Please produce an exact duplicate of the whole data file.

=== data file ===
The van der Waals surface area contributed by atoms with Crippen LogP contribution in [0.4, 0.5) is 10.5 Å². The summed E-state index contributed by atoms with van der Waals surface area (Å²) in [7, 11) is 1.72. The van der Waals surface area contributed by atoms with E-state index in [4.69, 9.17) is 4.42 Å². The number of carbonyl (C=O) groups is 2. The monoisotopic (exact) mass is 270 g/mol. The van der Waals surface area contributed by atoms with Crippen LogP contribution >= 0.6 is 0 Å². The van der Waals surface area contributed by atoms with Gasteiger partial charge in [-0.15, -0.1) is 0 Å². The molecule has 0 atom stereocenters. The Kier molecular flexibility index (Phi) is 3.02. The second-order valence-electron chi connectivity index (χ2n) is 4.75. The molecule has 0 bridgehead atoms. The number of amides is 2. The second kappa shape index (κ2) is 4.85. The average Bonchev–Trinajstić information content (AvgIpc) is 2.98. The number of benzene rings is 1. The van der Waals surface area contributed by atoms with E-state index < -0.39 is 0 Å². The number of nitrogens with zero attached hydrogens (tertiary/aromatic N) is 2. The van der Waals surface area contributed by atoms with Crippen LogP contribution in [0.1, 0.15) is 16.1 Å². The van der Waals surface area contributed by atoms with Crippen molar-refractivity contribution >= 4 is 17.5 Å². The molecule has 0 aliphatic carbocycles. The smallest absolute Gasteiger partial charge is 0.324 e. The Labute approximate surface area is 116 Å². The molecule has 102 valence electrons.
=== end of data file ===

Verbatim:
The van der Waals surface area contributed by atoms with Crippen LogP contribution in [0.4, 0.5) is 10.5 Å². The summed E-state index contributed by atoms with van der Waals surface area (Å²) in [7, 11) is 1.72. The van der Waals surface area contributed by atoms with E-state index in [4.69, 9.17) is 4.42 Å². The number of carbonyl (C=O) groups is 2. The monoisotopic (exact) mass is 270 g/mol. The van der Waals surface area contributed by atoms with Crippen LogP contribution >= 0.6 is 0 Å². The van der Waals surface area contributed by atoms with Gasteiger partial charge in [-0.15, -0.1) is 0 Å². The molecule has 0 atom stereocenters. The Kier molecular flexibility index (Phi) is 3.02. The second-order valence-electron chi connectivity index (χ2n) is 4.75. The molecule has 0 bridgehead atoms. The number of amides is 2. The second kappa shape index (κ2) is 4.85. The average Bonchev–Trinajstić information content (AvgIpc) is 2.98. The number of benzene rings is 1. The van der Waals surface area contributed by atoms with E-state index < -0.39 is 0 Å². The number of nitrogens with zero attached hydrogens (tertiary/aromatic N) is 2. The van der Waals surface area contributed by atoms with Crippen LogP contribution in [0.1, 0.15) is 16.1 Å². The van der Waals surface area contributed by atoms with Crippen molar-refractivity contribution >= 4 is 17.5 Å². The molecule has 0 aliphatic carbocycles. The smallest absolute Gasteiger partial charge is 0.324 e. The Labute approximate surface area is 116 Å². The molecule has 102 valence electrons.